And the combination was magical. Sondheim – not unlike Paddy when he talks about Swoon – professes embarrassment at what he had written, his awkward and self-conscious rhyming, but that is the perspective of someone who went on to write the most memorable musical theatre of the century. He even challenged “Some Enchanted Evening” with “Losing My Mind”. But honestly, you can safely ignore his opinion on his early work, anyone who progresses hates where they came from. There is so much I could bring out to show just how wrong he is, but I’ll just pick on two examples.
The first is “Something’s Coming”. It expresses perfectly that adolescent feeling of being just on the cusp of life starting, hopeful but impatient. And exuberant, with the best line in the entire musical for me, “Catch the moon, one handed catch” – all of the joy and frustration of being young in one brilliant and throw-away lyric. Stephen Sondheim. No-one better. And the music follows the form of the lyric throughout, it manages melody and dissonance deftly. If anything characterises “West Side Story” it’s that. The challenging form never obscures the beauty, you get jewel-like glimpses of the sublime through the existential clutter.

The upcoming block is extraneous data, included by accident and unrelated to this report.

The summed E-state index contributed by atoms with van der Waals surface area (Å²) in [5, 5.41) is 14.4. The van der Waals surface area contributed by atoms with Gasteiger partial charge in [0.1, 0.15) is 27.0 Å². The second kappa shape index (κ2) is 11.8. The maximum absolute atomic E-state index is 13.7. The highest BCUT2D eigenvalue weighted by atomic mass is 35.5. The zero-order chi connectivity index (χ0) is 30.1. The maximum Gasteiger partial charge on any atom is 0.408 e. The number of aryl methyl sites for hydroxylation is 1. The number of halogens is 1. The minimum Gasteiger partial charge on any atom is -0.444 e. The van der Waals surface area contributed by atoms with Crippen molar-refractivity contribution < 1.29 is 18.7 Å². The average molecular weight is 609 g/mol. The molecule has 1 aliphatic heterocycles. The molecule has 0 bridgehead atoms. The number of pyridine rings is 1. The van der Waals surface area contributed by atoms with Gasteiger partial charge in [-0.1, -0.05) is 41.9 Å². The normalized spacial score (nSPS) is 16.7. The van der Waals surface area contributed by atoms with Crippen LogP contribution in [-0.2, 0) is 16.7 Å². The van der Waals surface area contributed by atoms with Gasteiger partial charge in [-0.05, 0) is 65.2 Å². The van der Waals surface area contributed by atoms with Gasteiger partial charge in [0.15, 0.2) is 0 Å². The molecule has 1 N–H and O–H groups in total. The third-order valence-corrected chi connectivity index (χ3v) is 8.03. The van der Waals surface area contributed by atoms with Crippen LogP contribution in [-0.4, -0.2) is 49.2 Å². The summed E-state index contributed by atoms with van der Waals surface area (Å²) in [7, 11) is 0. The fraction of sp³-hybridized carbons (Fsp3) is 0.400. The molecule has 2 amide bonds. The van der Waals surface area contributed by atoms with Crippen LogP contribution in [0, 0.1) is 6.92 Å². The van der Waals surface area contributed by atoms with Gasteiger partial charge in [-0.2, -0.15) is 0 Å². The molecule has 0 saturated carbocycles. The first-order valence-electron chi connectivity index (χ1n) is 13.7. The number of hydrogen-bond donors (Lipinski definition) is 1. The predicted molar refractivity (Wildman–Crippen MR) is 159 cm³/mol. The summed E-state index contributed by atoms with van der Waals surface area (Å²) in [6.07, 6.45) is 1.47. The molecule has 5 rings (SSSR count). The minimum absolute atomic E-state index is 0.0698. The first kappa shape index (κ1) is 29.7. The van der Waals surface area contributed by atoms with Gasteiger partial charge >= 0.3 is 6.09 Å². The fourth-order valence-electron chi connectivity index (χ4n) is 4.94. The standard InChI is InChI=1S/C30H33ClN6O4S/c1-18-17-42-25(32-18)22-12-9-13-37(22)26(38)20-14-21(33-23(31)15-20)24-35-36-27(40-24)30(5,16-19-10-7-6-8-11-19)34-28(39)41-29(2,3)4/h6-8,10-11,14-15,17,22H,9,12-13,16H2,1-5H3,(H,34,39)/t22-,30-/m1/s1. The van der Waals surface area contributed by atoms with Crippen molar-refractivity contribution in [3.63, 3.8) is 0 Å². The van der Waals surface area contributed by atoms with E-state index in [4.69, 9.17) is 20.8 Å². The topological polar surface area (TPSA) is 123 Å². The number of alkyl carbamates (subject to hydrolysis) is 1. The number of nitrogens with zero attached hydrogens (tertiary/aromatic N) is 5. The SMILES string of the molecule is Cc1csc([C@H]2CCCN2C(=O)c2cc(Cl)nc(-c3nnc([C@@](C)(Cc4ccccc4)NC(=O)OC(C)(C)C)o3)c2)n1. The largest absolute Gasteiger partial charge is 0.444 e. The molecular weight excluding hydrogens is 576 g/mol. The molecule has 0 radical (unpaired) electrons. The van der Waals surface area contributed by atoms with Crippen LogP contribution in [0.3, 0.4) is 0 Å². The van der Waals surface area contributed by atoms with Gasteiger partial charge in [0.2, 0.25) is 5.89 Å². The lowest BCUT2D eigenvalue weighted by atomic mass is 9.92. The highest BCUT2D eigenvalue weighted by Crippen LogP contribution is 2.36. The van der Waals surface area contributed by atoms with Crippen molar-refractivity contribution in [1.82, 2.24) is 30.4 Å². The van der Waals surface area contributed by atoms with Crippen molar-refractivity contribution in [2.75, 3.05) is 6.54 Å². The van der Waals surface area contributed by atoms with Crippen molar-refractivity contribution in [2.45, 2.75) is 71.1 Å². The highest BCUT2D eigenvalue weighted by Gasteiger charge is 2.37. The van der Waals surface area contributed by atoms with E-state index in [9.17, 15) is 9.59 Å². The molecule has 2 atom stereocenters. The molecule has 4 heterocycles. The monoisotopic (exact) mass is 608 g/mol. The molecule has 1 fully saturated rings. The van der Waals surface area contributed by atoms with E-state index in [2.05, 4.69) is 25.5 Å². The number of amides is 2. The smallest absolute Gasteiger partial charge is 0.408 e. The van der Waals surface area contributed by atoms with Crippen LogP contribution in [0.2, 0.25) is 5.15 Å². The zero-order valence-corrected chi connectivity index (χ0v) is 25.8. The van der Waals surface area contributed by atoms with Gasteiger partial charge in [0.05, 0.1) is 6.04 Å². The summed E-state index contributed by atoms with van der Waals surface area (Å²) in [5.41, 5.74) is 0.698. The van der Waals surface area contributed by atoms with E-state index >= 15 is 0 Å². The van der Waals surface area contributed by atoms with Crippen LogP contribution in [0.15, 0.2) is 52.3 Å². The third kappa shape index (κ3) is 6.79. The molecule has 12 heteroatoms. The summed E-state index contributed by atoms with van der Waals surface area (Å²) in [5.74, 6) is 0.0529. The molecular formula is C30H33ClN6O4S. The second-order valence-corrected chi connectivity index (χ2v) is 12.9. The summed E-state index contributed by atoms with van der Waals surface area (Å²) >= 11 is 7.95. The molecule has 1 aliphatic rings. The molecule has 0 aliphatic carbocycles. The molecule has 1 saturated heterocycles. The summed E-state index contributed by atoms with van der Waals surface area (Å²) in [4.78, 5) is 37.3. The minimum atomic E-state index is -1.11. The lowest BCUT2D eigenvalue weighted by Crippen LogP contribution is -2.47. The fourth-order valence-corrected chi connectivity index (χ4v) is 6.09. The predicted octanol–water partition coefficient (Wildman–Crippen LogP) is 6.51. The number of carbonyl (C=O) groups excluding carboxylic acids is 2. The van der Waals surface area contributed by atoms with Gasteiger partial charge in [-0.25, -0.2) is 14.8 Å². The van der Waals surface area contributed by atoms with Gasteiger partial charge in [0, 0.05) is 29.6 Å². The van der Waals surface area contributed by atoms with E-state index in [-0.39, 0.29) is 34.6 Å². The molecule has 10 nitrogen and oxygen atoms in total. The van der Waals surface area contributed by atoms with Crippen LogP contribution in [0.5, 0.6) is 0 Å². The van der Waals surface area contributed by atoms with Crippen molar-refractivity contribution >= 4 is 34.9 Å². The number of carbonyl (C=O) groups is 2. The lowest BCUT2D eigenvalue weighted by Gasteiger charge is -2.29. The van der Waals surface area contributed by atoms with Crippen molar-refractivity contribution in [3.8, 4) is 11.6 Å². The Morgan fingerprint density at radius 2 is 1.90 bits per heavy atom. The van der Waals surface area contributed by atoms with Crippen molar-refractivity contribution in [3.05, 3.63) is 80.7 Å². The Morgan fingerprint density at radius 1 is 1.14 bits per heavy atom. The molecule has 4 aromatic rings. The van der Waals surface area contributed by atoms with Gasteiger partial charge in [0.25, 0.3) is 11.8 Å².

And then “A Boy Like That”, which is lyrically led and almost has no recognisable form, the rhythm goes all over the place, expressing anger, passion and then love and bitter acceptance.
Now if you haven’t drawn the parallel between “West Side Story” and “Swoon” yet, you need your ears waxed and an extended session in front of your parents’ radiogram.
I’d come into Prefab Sprout via “Langley Park”, and had picked up “Swoon” on the back of that. I remember being immediately challenged by it. It didn’t have the surface gloss of “Langley”. That in itself was interesting.
At the time, my hobby was electronics – modifying TV sets to pick up French TV broadcasts – and I had speakers in the kitchen where I worked connected to a record player in the living room. Because the electronics was very time consuming and I couldn’t be bothered walking backwards and forwards to switch records, I’d put one side or other of the record on repeat.
Which is of course fatal with Prefab Sprout. Because something will catch you and work its way into your soul. But I do remember at first being completely confused by this music, rather like I suppose the “South Pacific” audience was unsettled by “West Side Story”. It had no form, no choruses. The music and rhythm extended and morphed to accommodate the lyrics. Sometimes it was achingly melodic. Often it was dissonant and strange. Always it was intriguing. I fell in love with “Elegance”, I remember that, and I remember also looking at the sleeve notes and wondering just how the hell anyone could write this sort of music, how a band could learn it.